Written by Alisa Gilbert, who writes on the topics of bachelors degree. She welcomes your comments at her email.
As this blog has shown, feminism comes in all shapes and sizes. It isn't an "ism" as other "isms" are. It has no specific tenets, it doesn't prescribe a specific course of action. All it does is pronounce and strive for a truth-- that women (and men) are more than a set of social roles, and that each individual woman has a right to develop her own person as she herself chooses.
While I've read a lot about feminism, I've often wondered how a person becomes a feminist in the first place. What goes into the process? What environment nurtures women who believe in themselves and their ability to make substantive changes in this world? I firmly believe this sort of confidence grows out of knowledge and experience. Experience comes from living, and knowledge grows at least partially from reading.
My own love of reading was developed by an unlikely source. I didn't catch the disease from a teacher, nor from any sort of traditional "leader". My love of reading I got from my grandmother, a woman who was never educated beyond the eighth grade, who married when she was 18 and raised her children on a farm in Mexico.
While my abuelita was perfectly content to raise children, help my grandfather with running the farm, and to lead a pretty quiet life, she had a remarkable thirst for knowledge. When I was a little girl, my family and I would spend summers on the farm, deep in the heart of La Huesteca Potosina, a rural, semi-tropical area in Mexico known for its fertile farmland.
I often dreaded going to the farm, simply because it was so different from what I was accustomed to--there was no television, no air conditioning, and, except for the constant buzz of giant mosquitos, the silence was so overwhelming as to make you feel uncomfortably restless. But my grandmother loved living there. I never understood it.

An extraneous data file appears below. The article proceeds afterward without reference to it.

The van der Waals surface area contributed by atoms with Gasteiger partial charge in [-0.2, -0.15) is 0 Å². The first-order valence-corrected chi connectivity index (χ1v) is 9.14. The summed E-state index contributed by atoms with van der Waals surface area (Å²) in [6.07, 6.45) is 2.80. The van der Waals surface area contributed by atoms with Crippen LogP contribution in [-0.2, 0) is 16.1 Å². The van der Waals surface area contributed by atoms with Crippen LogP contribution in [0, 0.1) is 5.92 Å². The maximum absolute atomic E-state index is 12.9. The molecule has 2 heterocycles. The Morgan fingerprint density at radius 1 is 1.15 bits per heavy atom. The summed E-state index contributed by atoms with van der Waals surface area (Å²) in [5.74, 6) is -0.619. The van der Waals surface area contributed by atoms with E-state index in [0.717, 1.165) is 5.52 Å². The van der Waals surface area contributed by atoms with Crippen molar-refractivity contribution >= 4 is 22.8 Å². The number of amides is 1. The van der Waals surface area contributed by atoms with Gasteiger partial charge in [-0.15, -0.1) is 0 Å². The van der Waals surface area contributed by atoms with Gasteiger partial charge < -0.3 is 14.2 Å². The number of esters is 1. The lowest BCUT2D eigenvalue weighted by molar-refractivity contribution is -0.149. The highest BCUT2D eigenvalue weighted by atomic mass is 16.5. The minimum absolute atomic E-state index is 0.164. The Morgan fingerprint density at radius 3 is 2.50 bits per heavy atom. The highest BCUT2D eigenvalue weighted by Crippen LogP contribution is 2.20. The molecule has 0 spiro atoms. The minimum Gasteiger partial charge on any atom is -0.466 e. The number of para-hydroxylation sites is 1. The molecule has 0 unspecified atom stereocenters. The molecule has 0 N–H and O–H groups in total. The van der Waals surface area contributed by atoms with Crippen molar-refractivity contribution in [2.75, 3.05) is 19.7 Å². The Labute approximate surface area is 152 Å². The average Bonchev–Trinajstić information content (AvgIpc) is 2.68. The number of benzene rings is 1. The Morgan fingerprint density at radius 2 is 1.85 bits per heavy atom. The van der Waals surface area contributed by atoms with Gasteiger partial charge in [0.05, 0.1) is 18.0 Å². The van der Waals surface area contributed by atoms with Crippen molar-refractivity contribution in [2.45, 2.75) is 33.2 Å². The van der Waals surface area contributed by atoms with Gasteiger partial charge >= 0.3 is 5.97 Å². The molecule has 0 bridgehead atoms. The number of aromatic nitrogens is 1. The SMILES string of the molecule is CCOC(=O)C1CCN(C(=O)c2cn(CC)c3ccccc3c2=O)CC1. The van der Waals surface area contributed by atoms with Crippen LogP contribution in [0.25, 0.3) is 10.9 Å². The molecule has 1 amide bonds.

That is, until she showed me her library, and invited me to taste the best that it had to offer. Her library was vast in scope--she had everything from harlequin paperbacks to history tomes about the Mayan civilization to classic novels like War and Peace. When I complained to her once that I was bored, she suggested that I read a book. And that's how it all began. The peacefulness of being somewhere quiet, away from all the noise and distraction of city life, and being so fully absorbed in a book that you feel actually transported to another world is a moment that I have not been able to recreate in any other situation.
And it was from these experiences, spent with my abuelita on the farm, that I began my pursuit of knowledge. This joy of reading was what directly inspired my desire to learn about the world and everything in it, and for that, I thank my abuelita, a short little Latina woman who lived on that farm and died on it, but nonetheless accessed the world outside her small village through books.
Thoughts of those summers on the farm bring me back to the conclusion that feminism springs forth from a variety of sources. Formal education was not something strongly encouraged in my grandmother's world, so she instead took matters into her own hands and educated herself, inspiring the next generation to strive for an independence of mind that is absolutely essential in creating strong, confident women. Women like my grandmother are the unsung heroes of feminism, the ones who have made the furthering of our goals possible.
Summer of Feminista is a project where Latinas are sharing what feminism means to them. Positive. Negative. Academic statements. Personal stories. Learn more or how you can join the Summer of Feminista. This is a project of Viva la Feminista. Link and quote, but do not repost without written permission.